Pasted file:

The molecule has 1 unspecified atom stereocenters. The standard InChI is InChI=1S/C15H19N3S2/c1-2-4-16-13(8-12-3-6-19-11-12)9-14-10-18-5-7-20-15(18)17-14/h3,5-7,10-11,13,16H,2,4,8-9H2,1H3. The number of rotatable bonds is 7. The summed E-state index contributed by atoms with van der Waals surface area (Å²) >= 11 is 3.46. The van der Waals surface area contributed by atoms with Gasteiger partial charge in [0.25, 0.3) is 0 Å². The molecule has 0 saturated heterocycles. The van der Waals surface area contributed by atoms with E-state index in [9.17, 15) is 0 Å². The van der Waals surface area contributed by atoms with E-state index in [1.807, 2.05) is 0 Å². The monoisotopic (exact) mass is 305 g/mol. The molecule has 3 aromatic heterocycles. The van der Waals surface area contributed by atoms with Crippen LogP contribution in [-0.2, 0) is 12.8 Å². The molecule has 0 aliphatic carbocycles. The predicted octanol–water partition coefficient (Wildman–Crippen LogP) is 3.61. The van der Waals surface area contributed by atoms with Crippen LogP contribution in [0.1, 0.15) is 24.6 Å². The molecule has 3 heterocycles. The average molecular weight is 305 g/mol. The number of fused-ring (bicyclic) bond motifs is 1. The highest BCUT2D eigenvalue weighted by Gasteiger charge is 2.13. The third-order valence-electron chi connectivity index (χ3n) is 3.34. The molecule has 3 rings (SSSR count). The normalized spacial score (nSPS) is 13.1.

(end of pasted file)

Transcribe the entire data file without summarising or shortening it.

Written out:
The molecule has 1 unspecified atom stereocenters. The standard InChI is InChI=1S/C15H19N3S2/c1-2-4-16-13(8-12-3-6-19-11-12)9-14-10-18-5-7-20-15(18)17-14/h3,5-7,10-11,13,16H,2,4,8-9H2,1H3. The number of rotatable bonds is 7. The summed E-state index contributed by atoms with van der Waals surface area (Å²) >= 11 is 3.46. The van der Waals surface area contributed by atoms with Gasteiger partial charge in [0.25, 0.3) is 0 Å². The molecule has 0 saturated heterocycles. The van der Waals surface area contributed by atoms with E-state index in [9.17, 15) is 0 Å². The van der Waals surface area contributed by atoms with E-state index in [1.807, 2.05) is 0 Å². The monoisotopic (exact) mass is 305 g/mol. The molecule has 3 aromatic heterocycles. The van der Waals surface area contributed by atoms with Crippen LogP contribution in [-0.2, 0) is 12.8 Å². The molecule has 0 aliphatic carbocycles. The predicted octanol–water partition coefficient (Wildman–Crippen LogP) is 3.61. The van der Waals surface area contributed by atoms with Crippen LogP contribution in [0.1, 0.15) is 24.6 Å². The molecule has 3 heterocycles. The average molecular weight is 305 g/mol. The number of fused-ring (bicyclic) bond motifs is 1. The highest BCUT2D eigenvalue weighted by Gasteiger charge is 2.13. The third-order valence-electron chi connectivity index (χ3n) is 3.34. The molecule has 3 rings (SSSR count). The normalized spacial score (nSPS) is 13.1.